Friday, 14 March 2008
If you're like me, you may have missed a few TED Lectures as they continue to supercharge the world's conciousness. Here, on Mind Head, we bring you a little update.
Neuroanatomist Jill Bolte Taylor had an opportunity few brain scientists would wish for: One morning, she realized she was having a massive stroke. As it happened -- as she felt her brain functions slip away one by one, speech, movement, understanding -- she studied and remembered every moment. This is a powerful story about how our brains define us and connect us to the world and to one another.
In a wide-ranging talk, Vilayanur Ramachandran explores how brain damage can reveal the connection between the internal structures of the brain and the corresponding functions of the mind. He talks about phantom limb pain, synesthesia (when people hear color or smell sounds), and the Capgras delusion, when brain-damaged people believe their closest friends and family have been replaced with imposters.
What is happiness, and how can we all get some? Buddhist monk, photographer and author Matthieu Ricard has devoted his life to these questions, and his answer is influenced by his faith as well as by his scientific turn of mind: We can train our minds in habits of happiness. Interwoven with his talk are stunning photographs of the Himalayas and of his spiritual community.
Larry Lessig gets TEDsters to their feet, whooping and whistling, following this elegant presentation of three stories and an argument. The Net's most adored lawyer brings together John Philip Sousa, celestial copyrights, and the "ASCAP cartel" to build a case for creative freedom. He pins down the key shortcomings of our dusty, pre-digital intellectual property laws, and reveals how bad laws beget bad code. Then, in an homage to cutting-edge artistry, he throws in some of the most hilarious remixes you've ever seen.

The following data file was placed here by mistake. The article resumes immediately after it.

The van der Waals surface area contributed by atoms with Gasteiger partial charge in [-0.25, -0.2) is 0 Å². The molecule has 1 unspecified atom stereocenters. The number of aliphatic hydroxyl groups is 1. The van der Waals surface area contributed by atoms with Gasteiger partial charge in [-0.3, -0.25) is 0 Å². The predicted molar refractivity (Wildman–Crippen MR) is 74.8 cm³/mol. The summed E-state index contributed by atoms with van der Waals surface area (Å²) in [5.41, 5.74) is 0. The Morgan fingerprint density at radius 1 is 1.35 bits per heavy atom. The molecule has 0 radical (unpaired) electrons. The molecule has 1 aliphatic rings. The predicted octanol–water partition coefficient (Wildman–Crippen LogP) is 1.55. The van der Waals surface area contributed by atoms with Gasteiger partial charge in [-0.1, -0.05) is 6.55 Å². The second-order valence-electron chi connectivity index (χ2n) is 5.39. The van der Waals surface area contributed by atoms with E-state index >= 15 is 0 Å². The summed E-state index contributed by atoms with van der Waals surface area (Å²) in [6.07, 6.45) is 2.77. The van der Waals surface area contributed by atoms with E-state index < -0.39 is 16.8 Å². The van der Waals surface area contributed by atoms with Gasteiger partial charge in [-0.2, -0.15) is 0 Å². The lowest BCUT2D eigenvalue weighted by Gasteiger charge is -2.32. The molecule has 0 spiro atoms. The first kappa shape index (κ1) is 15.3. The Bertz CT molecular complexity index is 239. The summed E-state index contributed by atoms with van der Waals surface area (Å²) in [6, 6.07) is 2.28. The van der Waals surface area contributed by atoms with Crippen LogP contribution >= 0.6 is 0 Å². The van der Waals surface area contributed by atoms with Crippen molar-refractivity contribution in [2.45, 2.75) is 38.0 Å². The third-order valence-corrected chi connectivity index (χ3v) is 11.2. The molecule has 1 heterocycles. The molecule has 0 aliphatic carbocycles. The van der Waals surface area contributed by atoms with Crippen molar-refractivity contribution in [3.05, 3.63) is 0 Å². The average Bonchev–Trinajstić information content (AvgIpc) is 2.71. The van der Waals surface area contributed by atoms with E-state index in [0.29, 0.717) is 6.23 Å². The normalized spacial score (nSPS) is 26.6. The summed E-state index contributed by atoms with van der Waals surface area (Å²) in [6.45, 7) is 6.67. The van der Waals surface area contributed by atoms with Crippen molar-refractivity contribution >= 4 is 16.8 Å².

What if human consciousness isn't the end-all and be-all of Darwinism? What if we are all just pawns in corn's clever strategy game, the ultimate prize of which is world domination? Author Michael Pollan asks us to see things from a plant's-eye view -- to consider the possibility that nature isn't opposed to culture, that biochemistry rivals intellect as a survival tool. By merely shifting our perspective, he argues, we can heal the Earth. Who's the more sophisticated species now?
Energy guru Amory Lovins lays out his plan for weaning the US off oil and revitalizing the economy in the process. It's the subject of his book Winning the Oil Endgame, and he makes it sound fairly simple: On one hand, the deadly risks of continued dependency, and on the other, some win-win solutions.
Juan Enriquez offers a glimpse of some ground-breaking research to explore the potential of bioenergy. Our current energy sources -- coal, oil, gas -- are ultimately derived from ancient plants -- they're "concentrated sunlight." He asks, Can we learn from that process and accelerate it? Can we get to the point where we grow our own energy as efficiently as we grow wheat? (Less than a month after this talk, his company announced a process to do just that.)
Stephen Petranek reveals the question that occupies scientists at the end of the day (and the beginning of happy hour): How might the world end? He lays out the challenges that face us in the drive to preserve the human race. Will we be wiped out by an asteroid? Eco-collapse? How about a particle accelerator gone wild?
Enjoi headsters. Carpe Cranium.
Posted by Jaime Diskin at 12:26